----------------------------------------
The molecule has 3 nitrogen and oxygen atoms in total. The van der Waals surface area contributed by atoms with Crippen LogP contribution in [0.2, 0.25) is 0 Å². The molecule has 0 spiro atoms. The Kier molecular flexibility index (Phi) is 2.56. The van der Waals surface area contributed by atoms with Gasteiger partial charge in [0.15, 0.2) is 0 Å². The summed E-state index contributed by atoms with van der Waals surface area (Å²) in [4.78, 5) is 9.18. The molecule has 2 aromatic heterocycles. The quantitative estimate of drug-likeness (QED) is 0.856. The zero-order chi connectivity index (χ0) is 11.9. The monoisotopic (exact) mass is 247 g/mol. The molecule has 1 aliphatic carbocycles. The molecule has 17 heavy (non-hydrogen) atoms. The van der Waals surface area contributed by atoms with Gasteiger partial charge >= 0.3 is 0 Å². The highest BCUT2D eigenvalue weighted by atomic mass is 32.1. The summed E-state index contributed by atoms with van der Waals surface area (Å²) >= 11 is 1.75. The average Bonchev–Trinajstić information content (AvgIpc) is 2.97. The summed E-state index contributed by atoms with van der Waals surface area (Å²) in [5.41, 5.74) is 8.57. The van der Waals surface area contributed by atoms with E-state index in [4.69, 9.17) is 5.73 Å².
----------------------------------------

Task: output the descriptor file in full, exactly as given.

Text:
The molecule has 3 nitrogen and oxygen atoms in total. The van der Waals surface area contributed by atoms with Crippen LogP contribution in [0.2, 0.25) is 0 Å². The molecule has 0 spiro atoms. The Kier molecular flexibility index (Phi) is 2.56. The van der Waals surface area contributed by atoms with Gasteiger partial charge in [0.15, 0.2) is 0 Å². The summed E-state index contributed by atoms with van der Waals surface area (Å²) in [4.78, 5) is 9.18. The molecule has 2 aromatic heterocycles. The quantitative estimate of drug-likeness (QED) is 0.856. The zero-order chi connectivity index (χ0) is 11.9. The monoisotopic (exact) mass is 247 g/mol. The molecule has 1 aliphatic carbocycles. The molecule has 17 heavy (non-hydrogen) atoms. The van der Waals surface area contributed by atoms with Gasteiger partial charge >= 0.3 is 0 Å². The highest BCUT2D eigenvalue weighted by atomic mass is 32.1. The summed E-state index contributed by atoms with van der Waals surface area (Å²) >= 11 is 1.75. The average Bonchev–Trinajstić information content (AvgIpc) is 2.97. The summed E-state index contributed by atoms with van der Waals surface area (Å²) in [5.41, 5.74) is 8.57. The van der Waals surface area contributed by atoms with E-state index in [4.69, 9.17) is 5.73 Å².